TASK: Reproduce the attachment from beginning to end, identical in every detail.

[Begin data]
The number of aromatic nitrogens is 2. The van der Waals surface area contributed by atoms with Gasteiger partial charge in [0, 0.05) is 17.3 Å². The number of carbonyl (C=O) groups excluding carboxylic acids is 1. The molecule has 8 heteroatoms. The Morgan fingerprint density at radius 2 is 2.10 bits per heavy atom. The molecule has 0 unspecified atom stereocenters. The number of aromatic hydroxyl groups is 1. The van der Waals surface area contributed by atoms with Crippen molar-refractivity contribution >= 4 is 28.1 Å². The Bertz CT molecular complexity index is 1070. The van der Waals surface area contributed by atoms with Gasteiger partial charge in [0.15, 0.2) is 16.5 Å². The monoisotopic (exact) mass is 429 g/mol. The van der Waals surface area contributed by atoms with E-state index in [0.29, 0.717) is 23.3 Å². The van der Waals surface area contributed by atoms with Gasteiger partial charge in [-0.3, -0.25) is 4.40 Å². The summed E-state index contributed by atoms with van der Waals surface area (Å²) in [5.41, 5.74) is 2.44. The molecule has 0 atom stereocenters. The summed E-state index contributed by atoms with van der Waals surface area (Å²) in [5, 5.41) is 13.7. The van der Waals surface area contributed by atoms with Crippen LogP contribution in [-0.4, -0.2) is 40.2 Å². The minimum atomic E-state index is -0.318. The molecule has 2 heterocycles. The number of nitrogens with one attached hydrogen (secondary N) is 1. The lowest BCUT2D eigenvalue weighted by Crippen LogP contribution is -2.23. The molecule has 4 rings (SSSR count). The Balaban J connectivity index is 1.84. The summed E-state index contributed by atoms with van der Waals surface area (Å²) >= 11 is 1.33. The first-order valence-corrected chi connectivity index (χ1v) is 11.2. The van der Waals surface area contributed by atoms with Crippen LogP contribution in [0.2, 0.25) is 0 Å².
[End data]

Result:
The number of aromatic nitrogens is 2. The van der Waals surface area contributed by atoms with Gasteiger partial charge in [0, 0.05) is 17.3 Å². The number of carbonyl (C=O) groups excluding carboxylic acids is 1. The molecule has 8 heteroatoms. The Morgan fingerprint density at radius 2 is 2.10 bits per heavy atom. The molecule has 0 unspecified atom stereocenters. The number of aromatic hydroxyl groups is 1. The van der Waals surface area contributed by atoms with Crippen molar-refractivity contribution >= 4 is 28.1 Å². The Bertz CT molecular complexity index is 1070. The van der Waals surface area contributed by atoms with Gasteiger partial charge in [0.15, 0.2) is 16.5 Å². The monoisotopic (exact) mass is 429 g/mol. The van der Waals surface area contributed by atoms with E-state index in [0.29, 0.717) is 23.3 Å². The van der Waals surface area contributed by atoms with Gasteiger partial charge in [-0.3, -0.25) is 4.40 Å². The summed E-state index contributed by atoms with van der Waals surface area (Å²) in [5.41, 5.74) is 2.44. The molecule has 0 atom stereocenters. The summed E-state index contributed by atoms with van der Waals surface area (Å²) in [5, 5.41) is 13.7. The van der Waals surface area contributed by atoms with Crippen LogP contribution in [-0.4, -0.2) is 40.2 Å². The minimum atomic E-state index is -0.318. The molecule has 2 heterocycles. The number of nitrogens with one attached hydrogen (secondary N) is 1. The lowest BCUT2D eigenvalue weighted by Crippen LogP contribution is -2.23. The molecule has 4 rings (SSSR count). The Balaban J connectivity index is 1.84. The summed E-state index contributed by atoms with van der Waals surface area (Å²) >= 11 is 1.33. The first-order valence-corrected chi connectivity index (χ1v) is 11.2. The van der Waals surface area contributed by atoms with Crippen LogP contribution in [0.2, 0.25) is 0 Å².